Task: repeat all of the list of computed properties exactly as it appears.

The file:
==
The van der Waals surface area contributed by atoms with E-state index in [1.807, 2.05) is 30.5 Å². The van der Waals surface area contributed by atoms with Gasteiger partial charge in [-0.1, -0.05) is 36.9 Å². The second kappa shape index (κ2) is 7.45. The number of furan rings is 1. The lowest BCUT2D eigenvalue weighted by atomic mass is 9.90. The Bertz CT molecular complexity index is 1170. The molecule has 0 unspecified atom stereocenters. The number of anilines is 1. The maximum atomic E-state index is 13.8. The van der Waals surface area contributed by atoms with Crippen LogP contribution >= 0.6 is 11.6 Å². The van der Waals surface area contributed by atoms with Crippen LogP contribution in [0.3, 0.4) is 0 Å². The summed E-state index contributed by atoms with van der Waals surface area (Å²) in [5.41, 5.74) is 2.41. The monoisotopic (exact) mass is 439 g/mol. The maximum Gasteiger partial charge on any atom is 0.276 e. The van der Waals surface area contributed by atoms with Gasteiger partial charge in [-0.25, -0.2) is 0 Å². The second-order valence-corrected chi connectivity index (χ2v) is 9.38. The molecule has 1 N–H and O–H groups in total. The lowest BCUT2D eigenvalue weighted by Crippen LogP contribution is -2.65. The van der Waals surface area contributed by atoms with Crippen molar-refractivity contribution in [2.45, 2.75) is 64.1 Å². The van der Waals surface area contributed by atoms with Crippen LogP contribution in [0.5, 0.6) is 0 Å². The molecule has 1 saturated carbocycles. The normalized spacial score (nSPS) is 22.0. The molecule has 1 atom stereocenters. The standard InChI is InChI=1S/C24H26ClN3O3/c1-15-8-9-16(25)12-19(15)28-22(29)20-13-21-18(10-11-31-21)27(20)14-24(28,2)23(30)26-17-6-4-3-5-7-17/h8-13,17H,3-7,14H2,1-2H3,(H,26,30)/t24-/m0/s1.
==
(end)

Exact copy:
The van der Waals surface area contributed by atoms with E-state index in [1.807, 2.05) is 30.5 Å². The van der Waals surface area contributed by atoms with Gasteiger partial charge in [-0.1, -0.05) is 36.9 Å². The second kappa shape index (κ2) is 7.45. The number of furan rings is 1. The lowest BCUT2D eigenvalue weighted by atomic mass is 9.90. The Bertz CT molecular complexity index is 1170. The molecule has 0 unspecified atom stereocenters. The number of anilines is 1. The maximum atomic E-state index is 13.8. The van der Waals surface area contributed by atoms with Crippen LogP contribution >= 0.6 is 11.6 Å². The van der Waals surface area contributed by atoms with Crippen LogP contribution in [0.3, 0.4) is 0 Å². The summed E-state index contributed by atoms with van der Waals surface area (Å²) in [5.41, 5.74) is 2.41. The monoisotopic (exact) mass is 439 g/mol. The maximum Gasteiger partial charge on any atom is 0.276 e. The van der Waals surface area contributed by atoms with Gasteiger partial charge in [-0.25, -0.2) is 0 Å². The second-order valence-corrected chi connectivity index (χ2v) is 9.38. The molecule has 1 N–H and O–H groups in total. The lowest BCUT2D eigenvalue weighted by Crippen LogP contribution is -2.65. The van der Waals surface area contributed by atoms with Crippen molar-refractivity contribution in [2.45, 2.75) is 64.1 Å². The van der Waals surface area contributed by atoms with Crippen LogP contribution in [0.5, 0.6) is 0 Å². The molecule has 1 saturated carbocycles. The normalized spacial score (nSPS) is 22.0. The molecule has 1 atom stereocenters. The standard InChI is InChI=1S/C24H26ClN3O3/c1-15-8-9-16(25)12-19(15)28-22(29)20-13-21-18(10-11-31-21)27(20)14-24(28,2)23(30)26-17-6-4-3-5-7-17/h8-13,17H,3-7,14H2,1-2H3,(H,26,30)/t24-/m0/s1.